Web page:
At a meeting of the bar at which the Hon. Samuel Jones presided, Hiram Ketchum, Esq., said that:—“his earliest recollections ran not back to the time when Mr. Ogden stood not at the head of his profession in the State, and regretted that so few of the glorious associates of his day remain among us.—Mr. Ogden early stood before this bar as no unworthy competitor with Emmet, of Hamilton, of Harison, of Henry, of Wells and of Williams. But where are they? There remains nothing of them but the recollection of their burning eloquence and their personal virtues.-We cannot say that our much esteemed friend was prematurely taken from among us, for we had enjoyed the honour and example of his society for several years; but he has now gone down to the grave full of years and full

and full of honours. He was a man of truth; of plain exterior-ostentation dare not approach himhis intellect, like his person, was majestic—to his professional brethren his heart was always open and fair,"

He more than once represented the city of New York, in the Legislature of the State, but he never sought political preferment. He desired rather the distinctions of his profession. Mr. Ogden was a sincere Christian, and the qualities of his heart as well as of his head were of the highest order.

19th. At Thompson, Connecticut, the Rev. Daniel Dow, D. D., in the seventy-seventh year of his age, and the fifty-third of his pastoral relation to the First Congregational Church in that town. During his long life Dr. Dow was distinguished among the clergy of Connecticut for his abilities, his uprightness, his interest in all the concerns of education, public improvement, and philanthropy, and for many years was one of the trustees of Yale College, while he was among the original founders and ever an efficient friend of the Theological Seminary at East Windsor.

22d. At Red Sulphur Springs, Tenn., Major JAMES M. SCANTLAND. He was a volunteer in the Mexican war, and fought at Monterey and Cerro Gordo. At the latter place he received a severe wound in the head, to which his death is ascribed.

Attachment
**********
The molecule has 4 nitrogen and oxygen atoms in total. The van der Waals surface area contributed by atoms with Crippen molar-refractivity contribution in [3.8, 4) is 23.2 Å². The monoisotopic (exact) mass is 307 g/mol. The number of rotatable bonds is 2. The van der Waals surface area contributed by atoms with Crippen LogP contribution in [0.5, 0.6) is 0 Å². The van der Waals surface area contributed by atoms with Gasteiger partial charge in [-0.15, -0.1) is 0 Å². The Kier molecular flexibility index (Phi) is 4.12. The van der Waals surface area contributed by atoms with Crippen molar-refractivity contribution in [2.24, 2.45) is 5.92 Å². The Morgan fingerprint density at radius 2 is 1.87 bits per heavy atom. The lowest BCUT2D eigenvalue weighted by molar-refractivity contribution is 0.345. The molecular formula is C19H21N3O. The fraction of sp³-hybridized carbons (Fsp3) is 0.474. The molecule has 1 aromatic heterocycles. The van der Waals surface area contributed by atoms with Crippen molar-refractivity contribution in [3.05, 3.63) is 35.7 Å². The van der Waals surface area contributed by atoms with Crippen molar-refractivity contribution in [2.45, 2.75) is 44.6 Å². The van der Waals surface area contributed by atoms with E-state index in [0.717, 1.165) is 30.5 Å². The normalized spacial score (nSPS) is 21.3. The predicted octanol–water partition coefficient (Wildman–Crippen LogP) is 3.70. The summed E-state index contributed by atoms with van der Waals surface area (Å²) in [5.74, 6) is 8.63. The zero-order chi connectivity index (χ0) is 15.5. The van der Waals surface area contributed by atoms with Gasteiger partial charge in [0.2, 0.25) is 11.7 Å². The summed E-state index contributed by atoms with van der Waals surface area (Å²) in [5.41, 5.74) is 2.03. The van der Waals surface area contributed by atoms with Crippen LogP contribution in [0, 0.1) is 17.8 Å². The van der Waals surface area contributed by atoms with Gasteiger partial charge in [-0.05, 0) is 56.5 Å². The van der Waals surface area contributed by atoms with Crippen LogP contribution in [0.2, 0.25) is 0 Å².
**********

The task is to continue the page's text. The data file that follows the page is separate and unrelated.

23d. At New York, of cholera, John L. LAWRENCE, Esq, a very prominent and influential citizen and at the time of his death, City Comptroller. He was one of the Secretaries of the Commissioners

Messrs. Adams, Gallatin, Clay, and Russell—who negotiated the Treaty of Peace with Great Britain at Ghent. He was chosen a member of the Legislature from New York, and took a distinguished part in the formation of the State constitution in 1822. He was frequently elected to the Legislature, and for the last two years he has been in the Senate of this State. He was a lawyer of high standing, but seldom appeared at the bar. His pursuits were more confined to the settlement of large estates. For many years he has had confided to his care large and important trusts, all of which he has managed with great fidelity.

25th. At St. Louis, MR. SYLVESTER LABADIE, in his seventy-first year. Like all of that class who never, by contact with other and later generations, lost their character for simplicity and real worth, Mr. Labadie, though living much retired from the world, yet enjoyed the respect of all who knew him.

29th. At Port Chester, West Chester Co., N. Y., Hon. John I. MORGAN, the father-in-law of Gen. John A. Dix, in his eighty-first year. He was well known as an eminent democratic politician, and had filled the posts of Alderman, member of Congress, and Collector of the port of New York, and possessed great kindness of heart and urbanity of

manner.

At Philadelphia, DANIEL J. DESMOND, Esq., for many years consul for several Italian States.

At Cambridge, Mass., William Manning, in his eighty-fourth year. He was the oldest printer in the State, having been a member of the old firm of Manning & Loring, publishers in Spring Lane, Boston. He was afterwards Messenger to the Governor and Council at the State House; and in every capacity acquitted himself with fidelity and ability.

29th. At Lisbon, Portugal, CHARLES ALBERT, Ex-King of Sardinia, after intense suffering. His body was embalmed, and placed in the cathedral, to await the arrival of a steamer appointed to take his remains to Genoa. On his death being known, the church-bells of Oporto were tolled, minute guns were fired, and the public offices were ordered to be closed for three days. A general mourning was likewise directed, to last for eight days, as an additional mark of respect to the deceased.

August, 1849. 1st. Near Frederick, Maryland, JAMES LARNED, Esq., Chief Clerk in the office of the First Comptroller of the Treasury. He was the type of courtesy, manliness, and integrity. Confided in by all, he was pre-eminently the friend of the orphan and the widow, for whom he had ever an attentive ear and a helping hand.

At St. Louis, Mo., of the prevailing epidemic, Rer. WAITING GRIS